If not then there are couple of strategies. You could write to a temp file and rename it when you finally close it. The reader would then never try to read the opened temporary file. Another solution is to create a "marker" file. When either process reads or writes to a log file it creates some other temporary file and deletes it after it's done. When the other process needs to read or write if waits until there is no temporary to access the log. Yet another way is to use some "guard" variable in a memory shared across processes eg. by using "QSharedMemory":http://qt-project.org/doc/qt-5/qsharedmemory.html



  • Hi Chris, thanks for the reply;

    So this is how I'm openning the file in the Qt app:

    @
    void MainApp::openCsvFile ()
    {
    if (_autoRefreshOn == false)
    {
    _openedFile = QFileDialog::getOpenFileName (0, "Open CSV file",QDir::currentPath(),"CSV Files(*.csv)");

        if (!_openedFile.endsWith (".csv"))
        {
            QMessageBox::warning (0,"Error","Selected file is not a CSV","Ok");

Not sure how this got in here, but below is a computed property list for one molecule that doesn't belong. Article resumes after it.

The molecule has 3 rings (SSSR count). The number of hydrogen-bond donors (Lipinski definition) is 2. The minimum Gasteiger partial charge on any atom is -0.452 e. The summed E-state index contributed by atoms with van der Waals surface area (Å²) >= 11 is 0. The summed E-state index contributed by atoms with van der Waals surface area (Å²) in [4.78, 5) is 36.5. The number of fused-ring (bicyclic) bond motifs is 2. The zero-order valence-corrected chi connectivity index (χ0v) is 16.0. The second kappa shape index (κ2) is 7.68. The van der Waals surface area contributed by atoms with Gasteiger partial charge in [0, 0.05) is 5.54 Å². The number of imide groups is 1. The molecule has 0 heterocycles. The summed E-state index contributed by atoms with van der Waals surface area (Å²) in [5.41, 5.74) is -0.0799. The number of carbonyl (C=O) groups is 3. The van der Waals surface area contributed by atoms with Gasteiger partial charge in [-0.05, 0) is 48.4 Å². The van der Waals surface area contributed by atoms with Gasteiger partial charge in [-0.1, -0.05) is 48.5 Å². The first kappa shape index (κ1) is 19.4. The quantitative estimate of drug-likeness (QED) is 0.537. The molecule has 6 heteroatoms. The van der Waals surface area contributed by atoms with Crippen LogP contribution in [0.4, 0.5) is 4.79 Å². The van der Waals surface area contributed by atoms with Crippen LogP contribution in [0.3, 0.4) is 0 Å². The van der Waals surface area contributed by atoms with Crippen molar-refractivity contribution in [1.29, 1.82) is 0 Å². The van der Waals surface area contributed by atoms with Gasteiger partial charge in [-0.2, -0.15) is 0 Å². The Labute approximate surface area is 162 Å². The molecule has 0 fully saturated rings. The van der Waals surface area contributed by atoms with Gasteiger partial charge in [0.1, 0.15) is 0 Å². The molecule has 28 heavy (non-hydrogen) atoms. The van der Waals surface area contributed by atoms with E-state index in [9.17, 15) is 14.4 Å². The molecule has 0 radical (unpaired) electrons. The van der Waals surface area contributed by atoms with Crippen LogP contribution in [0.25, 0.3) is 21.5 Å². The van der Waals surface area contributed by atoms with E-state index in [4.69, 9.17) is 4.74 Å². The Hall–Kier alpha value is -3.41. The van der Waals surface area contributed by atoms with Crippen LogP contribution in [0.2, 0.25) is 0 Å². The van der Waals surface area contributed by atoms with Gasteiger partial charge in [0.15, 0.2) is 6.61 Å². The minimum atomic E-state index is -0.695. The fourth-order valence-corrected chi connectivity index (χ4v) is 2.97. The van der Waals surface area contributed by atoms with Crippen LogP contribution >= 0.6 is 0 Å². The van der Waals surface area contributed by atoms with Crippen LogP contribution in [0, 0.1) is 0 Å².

return;
        }
        clearView ();
    }
    
    QFile file (_openedFile);
    
    if (file.open(QIODevice::ReadOnly))
    {
        QString data = file.readAll();
        data.remove( QRegExp("\r") );
        QChar character;
        QTextStream textStream(&data);
    
        while (!textStream.atEnd())
        {
            textStream >> character;
    
            if (character == ';')
            {
                _cellData << _readBuffer;             
                _readBuffer.clear();                     
                _countCells ++;
            }
            else if (character == '\n')
            {
                _cellData << _readBuffer;              
                _readBuffer.clear();                
                _countCells ++;
                _countRows ++;
            }
            else if (textStream.atEnd())
            {
                _readBuffer.append(character);   
            }
            else
                _readBuffer.append(character);   
        }
    }
    else
        return;
    
       [...]
    

    @

    Basically I'm openning the file in two different ways: with a push button to open the file for the first time, and automatically every second if in auto-refresh mode.